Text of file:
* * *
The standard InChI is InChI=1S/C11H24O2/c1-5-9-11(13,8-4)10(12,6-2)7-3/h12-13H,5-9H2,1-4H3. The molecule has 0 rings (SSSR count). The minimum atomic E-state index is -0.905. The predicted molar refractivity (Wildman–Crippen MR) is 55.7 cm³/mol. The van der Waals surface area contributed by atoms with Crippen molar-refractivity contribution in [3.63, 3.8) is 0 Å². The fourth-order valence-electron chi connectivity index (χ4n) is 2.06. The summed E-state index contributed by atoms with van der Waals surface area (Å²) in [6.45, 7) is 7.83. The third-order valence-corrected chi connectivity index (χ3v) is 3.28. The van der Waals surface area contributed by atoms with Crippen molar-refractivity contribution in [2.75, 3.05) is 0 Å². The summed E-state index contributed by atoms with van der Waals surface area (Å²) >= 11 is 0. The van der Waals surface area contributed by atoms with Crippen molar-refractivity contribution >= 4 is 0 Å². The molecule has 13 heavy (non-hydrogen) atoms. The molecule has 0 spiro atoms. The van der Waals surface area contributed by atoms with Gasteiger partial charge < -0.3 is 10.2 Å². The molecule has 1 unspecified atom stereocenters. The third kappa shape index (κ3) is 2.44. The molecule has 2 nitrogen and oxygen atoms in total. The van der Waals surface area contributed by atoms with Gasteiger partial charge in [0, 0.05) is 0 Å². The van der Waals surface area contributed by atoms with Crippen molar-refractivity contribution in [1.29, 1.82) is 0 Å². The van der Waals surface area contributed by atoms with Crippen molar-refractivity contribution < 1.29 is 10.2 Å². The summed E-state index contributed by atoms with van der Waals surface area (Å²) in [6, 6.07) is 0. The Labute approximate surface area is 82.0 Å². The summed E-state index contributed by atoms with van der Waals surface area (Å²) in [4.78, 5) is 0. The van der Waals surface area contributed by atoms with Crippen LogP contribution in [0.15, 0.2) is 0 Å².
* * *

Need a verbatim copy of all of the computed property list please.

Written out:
The standard InChI is InChI=1S/C11H24O2/c1-5-9-11(13,8-4)10(12,6-2)7-3/h12-13H,5-9H2,1-4H3. The molecule has 0 rings (SSSR count). The minimum atomic E-state index is -0.905. The predicted molar refractivity (Wildman–Crippen MR) is 55.7 cm³/mol. The van der Waals surface area contributed by atoms with Crippen molar-refractivity contribution in [3.63, 3.8) is 0 Å². The fourth-order valence-electron chi connectivity index (χ4n) is 2.06. The summed E-state index contributed by atoms with van der Waals surface area (Å²) in [6.45, 7) is 7.83. The third-order valence-corrected chi connectivity index (χ3v) is 3.28. The van der Waals surface area contributed by atoms with Crippen molar-refractivity contribution in [2.75, 3.05) is 0 Å². The summed E-state index contributed by atoms with van der Waals surface area (Å²) >= 11 is 0. The van der Waals surface area contributed by atoms with Crippen molar-refractivity contribution >= 4 is 0 Å². The molecule has 13 heavy (non-hydrogen) atoms. The molecule has 0 spiro atoms. The van der Waals surface area contributed by atoms with Gasteiger partial charge < -0.3 is 10.2 Å². The molecule has 1 unspecified atom stereocenters. The third kappa shape index (κ3) is 2.44. The molecule has 2 nitrogen and oxygen atoms in total. The van der Waals surface area contributed by atoms with Gasteiger partial charge in [0, 0.05) is 0 Å². The van der Waals surface area contributed by atoms with Crippen molar-refractivity contribution in [1.29, 1.82) is 0 Å². The van der Waals surface area contributed by atoms with Crippen molar-refractivity contribution < 1.29 is 10.2 Å². The summed E-state index contributed by atoms with van der Waals surface area (Å²) in [6, 6.07) is 0. The Labute approximate surface area is 82.0 Å². The summed E-state index contributed by atoms with van der Waals surface area (Å²) in [4.78, 5) is 0. The van der Waals surface area contributed by atoms with Crippen LogP contribution in [0.15, 0.2) is 0 Å².